All manufactured homes come with complete plumbing systems that must abide by housing code standards. They are complete with supply lines, drain lines and waste lines. The main difference between manufactured houses from site built homes is that the piping often runs underfloor as opposed to within the walls and the piping material is usually made of PEX or plastic.
Manufactured homes have a complete plumbing system: “piping system, waste disposal system, a water heater, pipe venting and water valves like in a site-built home.”(1)
The only key differences are that manufactured homes’ piping runs beneath the floor, the water heaters must comply with federal building standards and its main shut off valve (or water supply switch) must be located in the utility room (where the washing machine is).
The venting system of manufactured homes is often a vent through the roof or “VTR”. Just as site built homes, they abide by a plumbing code to provide clean-outs for cleaning up clogs.
If you’re living in an old manufactured or mobile home, there may be a lack of clean-out and cut-off valves. The cleanouts are commonly found where the sewer or septic tank meets the waste drain. It’s good practice to have a cut-off valve at every water source (faucet, shower/bathtub and toilet). (2)
As manufactured homes are meant to be ready for move-in upon delivery to your site, its drain lines are extended through the underbelly of your home. These pipes are ready to receive and attach to your on-site construction of a waste removal system. This will be decided early on, depending on the utility service your site provides, whether it’s connecting to a public sewage line or newly installed septic tank system for your home.(1)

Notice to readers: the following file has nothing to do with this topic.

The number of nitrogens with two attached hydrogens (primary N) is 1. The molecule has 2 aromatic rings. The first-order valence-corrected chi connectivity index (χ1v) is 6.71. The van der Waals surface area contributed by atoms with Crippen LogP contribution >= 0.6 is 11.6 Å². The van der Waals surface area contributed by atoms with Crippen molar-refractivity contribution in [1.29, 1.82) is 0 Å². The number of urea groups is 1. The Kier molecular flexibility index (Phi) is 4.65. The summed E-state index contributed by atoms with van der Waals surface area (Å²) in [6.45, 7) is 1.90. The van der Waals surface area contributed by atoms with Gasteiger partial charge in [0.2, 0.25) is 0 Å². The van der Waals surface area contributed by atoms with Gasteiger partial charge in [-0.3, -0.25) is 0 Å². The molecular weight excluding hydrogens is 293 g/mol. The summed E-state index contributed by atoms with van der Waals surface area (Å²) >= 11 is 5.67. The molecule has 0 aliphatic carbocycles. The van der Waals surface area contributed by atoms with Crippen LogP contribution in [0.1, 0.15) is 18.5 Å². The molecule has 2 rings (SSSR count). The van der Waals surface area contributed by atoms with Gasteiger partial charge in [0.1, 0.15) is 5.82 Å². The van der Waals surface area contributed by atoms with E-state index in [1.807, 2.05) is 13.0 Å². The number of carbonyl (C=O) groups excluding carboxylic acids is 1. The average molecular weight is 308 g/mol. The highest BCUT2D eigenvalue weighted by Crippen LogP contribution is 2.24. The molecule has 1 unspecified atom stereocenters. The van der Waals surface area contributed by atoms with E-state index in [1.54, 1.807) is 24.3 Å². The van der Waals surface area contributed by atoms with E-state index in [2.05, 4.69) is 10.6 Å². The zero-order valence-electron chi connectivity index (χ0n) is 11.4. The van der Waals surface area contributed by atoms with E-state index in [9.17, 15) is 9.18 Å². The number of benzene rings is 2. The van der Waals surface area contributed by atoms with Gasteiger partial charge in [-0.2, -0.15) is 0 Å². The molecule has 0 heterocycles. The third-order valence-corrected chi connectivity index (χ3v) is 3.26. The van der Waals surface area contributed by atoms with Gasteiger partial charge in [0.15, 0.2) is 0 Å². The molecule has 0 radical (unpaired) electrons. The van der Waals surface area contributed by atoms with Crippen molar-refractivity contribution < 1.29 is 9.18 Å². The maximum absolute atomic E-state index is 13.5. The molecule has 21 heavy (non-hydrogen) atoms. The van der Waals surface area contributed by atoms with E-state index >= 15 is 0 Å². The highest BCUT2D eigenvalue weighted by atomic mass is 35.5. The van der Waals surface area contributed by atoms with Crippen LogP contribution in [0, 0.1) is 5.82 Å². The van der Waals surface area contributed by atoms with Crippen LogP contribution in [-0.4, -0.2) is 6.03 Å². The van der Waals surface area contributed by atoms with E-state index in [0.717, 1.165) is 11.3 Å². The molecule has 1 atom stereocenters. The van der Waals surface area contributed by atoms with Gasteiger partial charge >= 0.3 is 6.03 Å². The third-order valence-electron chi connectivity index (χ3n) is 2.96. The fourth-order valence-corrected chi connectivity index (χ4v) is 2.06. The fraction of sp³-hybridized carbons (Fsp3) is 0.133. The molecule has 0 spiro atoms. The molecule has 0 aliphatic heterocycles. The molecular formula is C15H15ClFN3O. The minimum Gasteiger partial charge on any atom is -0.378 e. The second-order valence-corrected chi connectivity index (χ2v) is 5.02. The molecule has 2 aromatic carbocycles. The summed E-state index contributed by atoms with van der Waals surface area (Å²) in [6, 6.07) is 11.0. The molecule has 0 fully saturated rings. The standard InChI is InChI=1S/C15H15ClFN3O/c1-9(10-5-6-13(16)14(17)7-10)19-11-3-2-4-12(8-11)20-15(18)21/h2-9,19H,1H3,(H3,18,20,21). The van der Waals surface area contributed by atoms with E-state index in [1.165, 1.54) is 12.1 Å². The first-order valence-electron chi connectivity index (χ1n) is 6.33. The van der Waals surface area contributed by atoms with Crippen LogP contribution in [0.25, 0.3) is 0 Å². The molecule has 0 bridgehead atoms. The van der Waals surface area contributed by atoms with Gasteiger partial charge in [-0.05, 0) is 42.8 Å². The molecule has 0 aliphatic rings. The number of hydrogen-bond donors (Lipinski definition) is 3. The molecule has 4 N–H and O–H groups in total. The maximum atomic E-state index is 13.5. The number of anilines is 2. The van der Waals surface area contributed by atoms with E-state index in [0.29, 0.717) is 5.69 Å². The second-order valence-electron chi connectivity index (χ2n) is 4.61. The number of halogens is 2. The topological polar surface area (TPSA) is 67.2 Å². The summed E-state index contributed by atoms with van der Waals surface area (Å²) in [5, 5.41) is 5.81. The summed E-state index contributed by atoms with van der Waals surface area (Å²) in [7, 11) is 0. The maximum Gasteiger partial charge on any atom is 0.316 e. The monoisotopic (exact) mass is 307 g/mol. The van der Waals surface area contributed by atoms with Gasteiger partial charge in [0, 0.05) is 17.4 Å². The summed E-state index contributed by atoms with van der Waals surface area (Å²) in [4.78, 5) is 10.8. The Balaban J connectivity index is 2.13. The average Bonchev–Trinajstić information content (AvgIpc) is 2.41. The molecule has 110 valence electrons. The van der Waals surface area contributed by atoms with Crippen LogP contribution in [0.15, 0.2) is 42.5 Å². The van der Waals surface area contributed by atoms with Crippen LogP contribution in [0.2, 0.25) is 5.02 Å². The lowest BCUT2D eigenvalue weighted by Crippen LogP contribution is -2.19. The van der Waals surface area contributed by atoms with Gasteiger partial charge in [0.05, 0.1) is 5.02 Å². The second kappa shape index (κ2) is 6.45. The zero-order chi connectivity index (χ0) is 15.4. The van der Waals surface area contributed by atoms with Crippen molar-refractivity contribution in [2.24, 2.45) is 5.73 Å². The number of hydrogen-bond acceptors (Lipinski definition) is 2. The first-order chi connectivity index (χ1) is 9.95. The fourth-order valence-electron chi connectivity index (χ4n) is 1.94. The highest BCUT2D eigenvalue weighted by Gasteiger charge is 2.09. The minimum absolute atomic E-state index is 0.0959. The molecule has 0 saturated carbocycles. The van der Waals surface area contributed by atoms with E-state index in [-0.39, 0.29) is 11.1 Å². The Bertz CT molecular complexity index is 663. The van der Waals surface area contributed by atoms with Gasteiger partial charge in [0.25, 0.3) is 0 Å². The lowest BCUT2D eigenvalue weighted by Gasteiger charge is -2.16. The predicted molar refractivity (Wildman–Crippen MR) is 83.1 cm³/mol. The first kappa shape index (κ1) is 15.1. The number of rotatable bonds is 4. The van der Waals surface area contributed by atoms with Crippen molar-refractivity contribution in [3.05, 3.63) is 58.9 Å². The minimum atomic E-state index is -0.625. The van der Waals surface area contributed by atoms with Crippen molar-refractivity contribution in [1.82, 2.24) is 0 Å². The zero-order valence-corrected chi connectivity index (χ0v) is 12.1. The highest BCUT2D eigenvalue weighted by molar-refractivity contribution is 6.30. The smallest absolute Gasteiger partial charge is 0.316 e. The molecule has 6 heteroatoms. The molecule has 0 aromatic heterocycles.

Take note that a septic tank also needs regular inspection and maintenance of pumping to keep running smooth.
If your home is connected to either a public sewer or septic tank, water can be thrown into a portable storage tank, which is later disposed of at dumping stations. This is why older mobile homes go for composting toilets, which get rid of the blackwater disposal system entirely. (Note however this option’s viability varies from your local state regulations and may need to be certified by a government body.) (3)
Plumbing pipes are either metal like copper, stainless steel and galvanized steel; or plastic like PVC (polyvinyl chloride), CPVC (chlorinated polyvinyl chloride), PolyPipe or PEX (cross linked polyethylene). Different materials perform better for certain functions if it’s carrying hot water, waste water or acting as a vent pipe. (2)
PEX is a type of plastic more manufactured home companies are using for their plumbing. It claims to last longer than copper while being less prone to leaks as other plastics.(3)
According to Clayton Homes, this material is preferred for its following properties: (1)
- Resistance to scale, which is the build-up of minerals such as calcium and magnesium
- Resistance to chlorine
- High heat resistance
- Easy to install
- Less expensive than metal piping
So you can purchase that manufactured home knowing your plumbing issues have been taken care of and are ready for move-in… or flushing.
- Clayton. (2021, July 22). How does plumbing work in a manufactured home? Manufactured Home Septic and Plumbing | Clayton Studio. Retrieved May 2022, from https://www.claytonhomes.com/studio/manufactured-home-septic-and-plumbing/
- Adkins, C. (2022, March 29). Mobile Home Plumbing Guide. Mobile Home Living. Retrieved May 2022, from https://mobilehomeliving.org/plumbing-in-manufactured-homes-the-basics/
- Haley, C. (2021, January 21). How does a mobile home bathroom work? Hunker. Retrieved May 2022, from https://www.hunker.com/13417316/how-does-a-mobile-home-bathroom-work